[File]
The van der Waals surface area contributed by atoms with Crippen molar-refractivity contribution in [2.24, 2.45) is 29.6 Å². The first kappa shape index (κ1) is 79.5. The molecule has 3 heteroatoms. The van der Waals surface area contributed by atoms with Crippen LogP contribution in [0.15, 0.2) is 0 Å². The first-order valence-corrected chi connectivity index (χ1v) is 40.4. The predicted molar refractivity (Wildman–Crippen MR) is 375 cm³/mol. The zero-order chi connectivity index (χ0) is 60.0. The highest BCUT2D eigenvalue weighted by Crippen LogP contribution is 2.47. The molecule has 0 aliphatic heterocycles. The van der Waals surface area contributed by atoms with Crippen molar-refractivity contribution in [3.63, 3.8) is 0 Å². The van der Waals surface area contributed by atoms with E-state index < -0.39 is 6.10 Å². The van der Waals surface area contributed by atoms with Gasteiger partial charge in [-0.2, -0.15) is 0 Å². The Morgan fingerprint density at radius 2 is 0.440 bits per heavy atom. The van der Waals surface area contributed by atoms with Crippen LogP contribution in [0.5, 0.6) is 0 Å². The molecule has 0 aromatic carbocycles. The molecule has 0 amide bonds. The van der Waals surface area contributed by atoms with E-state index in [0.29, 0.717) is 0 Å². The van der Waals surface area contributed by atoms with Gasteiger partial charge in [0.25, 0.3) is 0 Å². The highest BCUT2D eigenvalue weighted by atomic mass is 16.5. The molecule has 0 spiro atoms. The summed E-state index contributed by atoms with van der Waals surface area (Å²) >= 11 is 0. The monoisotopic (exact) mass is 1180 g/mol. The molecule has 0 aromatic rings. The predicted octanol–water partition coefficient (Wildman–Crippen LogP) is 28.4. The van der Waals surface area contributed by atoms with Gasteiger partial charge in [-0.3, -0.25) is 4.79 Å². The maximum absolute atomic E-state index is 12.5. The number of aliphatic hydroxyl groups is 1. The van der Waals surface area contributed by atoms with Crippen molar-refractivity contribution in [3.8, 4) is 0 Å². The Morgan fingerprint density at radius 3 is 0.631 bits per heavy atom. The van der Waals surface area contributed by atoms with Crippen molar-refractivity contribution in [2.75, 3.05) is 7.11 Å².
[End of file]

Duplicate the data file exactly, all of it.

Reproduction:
The van der Waals surface area contributed by atoms with Crippen molar-refractivity contribution in [2.24, 2.45) is 29.6 Å². The first kappa shape index (κ1) is 79.5. The molecule has 3 heteroatoms. The van der Waals surface area contributed by atoms with Crippen LogP contribution in [0.15, 0.2) is 0 Å². The first-order valence-corrected chi connectivity index (χ1v) is 40.4. The predicted molar refractivity (Wildman–Crippen MR) is 375 cm³/mol. The zero-order chi connectivity index (χ0) is 60.0. The highest BCUT2D eigenvalue weighted by Crippen LogP contribution is 2.47. The molecule has 0 aliphatic heterocycles. The van der Waals surface area contributed by atoms with Crippen molar-refractivity contribution in [3.63, 3.8) is 0 Å². The van der Waals surface area contributed by atoms with E-state index < -0.39 is 6.10 Å². The van der Waals surface area contributed by atoms with Gasteiger partial charge in [-0.2, -0.15) is 0 Å². The Morgan fingerprint density at radius 2 is 0.440 bits per heavy atom. The van der Waals surface area contributed by atoms with Crippen LogP contribution in [0.5, 0.6) is 0 Å². The molecule has 0 aromatic carbocycles. The molecule has 0 amide bonds. The van der Waals surface area contributed by atoms with E-state index in [0.29, 0.717) is 0 Å². The van der Waals surface area contributed by atoms with Gasteiger partial charge in [0.25, 0.3) is 0 Å². The highest BCUT2D eigenvalue weighted by atomic mass is 16.5. The molecule has 0 spiro atoms. The summed E-state index contributed by atoms with van der Waals surface area (Å²) >= 11 is 0. The monoisotopic (exact) mass is 1180 g/mol. The molecule has 0 aromatic rings. The predicted octanol–water partition coefficient (Wildman–Crippen LogP) is 28.4. The van der Waals surface area contributed by atoms with Gasteiger partial charge in [-0.3, -0.25) is 4.79 Å². The maximum absolute atomic E-state index is 12.5. The number of aliphatic hydroxyl groups is 1. The van der Waals surface area contributed by atoms with Crippen molar-refractivity contribution in [3.8, 4) is 0 Å². The Morgan fingerprint density at radius 3 is 0.631 bits per heavy atom. The van der Waals surface area contributed by atoms with Crippen molar-refractivity contribution in [2.75, 3.05) is 7.11 Å².